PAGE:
Google News, your software-driven source of news and entertainment, has unveiled a series of personalization features designed to let users take greater control of what they read and how they share it.
From a Google News blog post announcing the changes:
There's an old saying that all news is local. But all news is personal too-we connect with it in different ways depending on our interests, where we live, what we do and a lot of other factors. Today we're revamping the Google News homepage with several changes designed to make the news that you see more relevant to you. We're also trying to better highlight interesting stories you didn't know existed and to make it easier for you to share stories through social networks.
Google News has always done an excellent job of collecting, ranking and presenting what we in the journalism business call (somewhat derisively) pack stories: Breaking news, primarily, that is deemed important and/or appealing enough to warrant coverage by hundreds if not thousands of media outlets.
The model had been limited in that it short-changed a world of great content that hadn't earned pack status. Also, the model would often mean that Google News would be late to highlight coverage of a breaking news event, because by design it would need a critical mass of coverage before deeming the story worthy of homepage presentation.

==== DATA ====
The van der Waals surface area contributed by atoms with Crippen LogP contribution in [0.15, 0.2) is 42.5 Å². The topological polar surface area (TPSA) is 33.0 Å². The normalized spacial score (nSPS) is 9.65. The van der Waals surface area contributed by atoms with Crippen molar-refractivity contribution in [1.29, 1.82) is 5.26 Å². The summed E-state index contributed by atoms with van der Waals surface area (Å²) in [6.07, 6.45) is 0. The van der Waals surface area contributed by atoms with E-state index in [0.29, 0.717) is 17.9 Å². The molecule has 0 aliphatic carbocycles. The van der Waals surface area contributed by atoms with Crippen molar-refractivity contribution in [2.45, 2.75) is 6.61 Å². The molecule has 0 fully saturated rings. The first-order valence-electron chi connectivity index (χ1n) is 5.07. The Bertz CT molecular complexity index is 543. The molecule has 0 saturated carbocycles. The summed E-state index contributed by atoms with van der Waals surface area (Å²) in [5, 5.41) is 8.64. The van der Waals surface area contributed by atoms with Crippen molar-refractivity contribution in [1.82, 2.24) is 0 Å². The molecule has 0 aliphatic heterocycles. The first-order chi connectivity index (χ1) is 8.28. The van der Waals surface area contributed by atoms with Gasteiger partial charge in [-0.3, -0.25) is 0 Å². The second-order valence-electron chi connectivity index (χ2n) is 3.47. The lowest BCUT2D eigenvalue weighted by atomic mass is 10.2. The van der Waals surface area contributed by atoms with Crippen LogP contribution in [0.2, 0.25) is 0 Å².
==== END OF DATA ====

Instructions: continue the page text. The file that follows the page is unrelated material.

Over the years, Google News has made various attempts to address these criticisms, but has still come across as limited and lead-footed to those who want their news more diversified and five minutes ago.
More details from that post:
The new heart of the homepage is something we call "News for you": a stream of headlines automatically tailored to your interests. You can help us get it right by using the "Edit personalization" box to specify how much you're interested in Business, Health, Entertainment, Sports or any subject you want to add (whether it's the Supreme Court, the World Cup or synthetic biology). You can choose to view the stories by Section view or List view, and reveal more headlines by hovering over the headline with your mouse. We'll remember your preferences each time you log in. If you don't want customized Google News, hit "Reset personalization" to clear all personalization preferences. If you haven't previously customized and would prefer not to, simply close the "Edit personalization" box. You can always go back and change it later.
Not everyone has the time or inclination to take advantage of personalization features, of course, and it's certain that many Google News regulars will continue to be pleased with the basic menu that its software provides.
Others will enjoy playing editor.
(Update: Certainly a coincidence, but Microsoft just last week announced changes to its Bing News homepage.)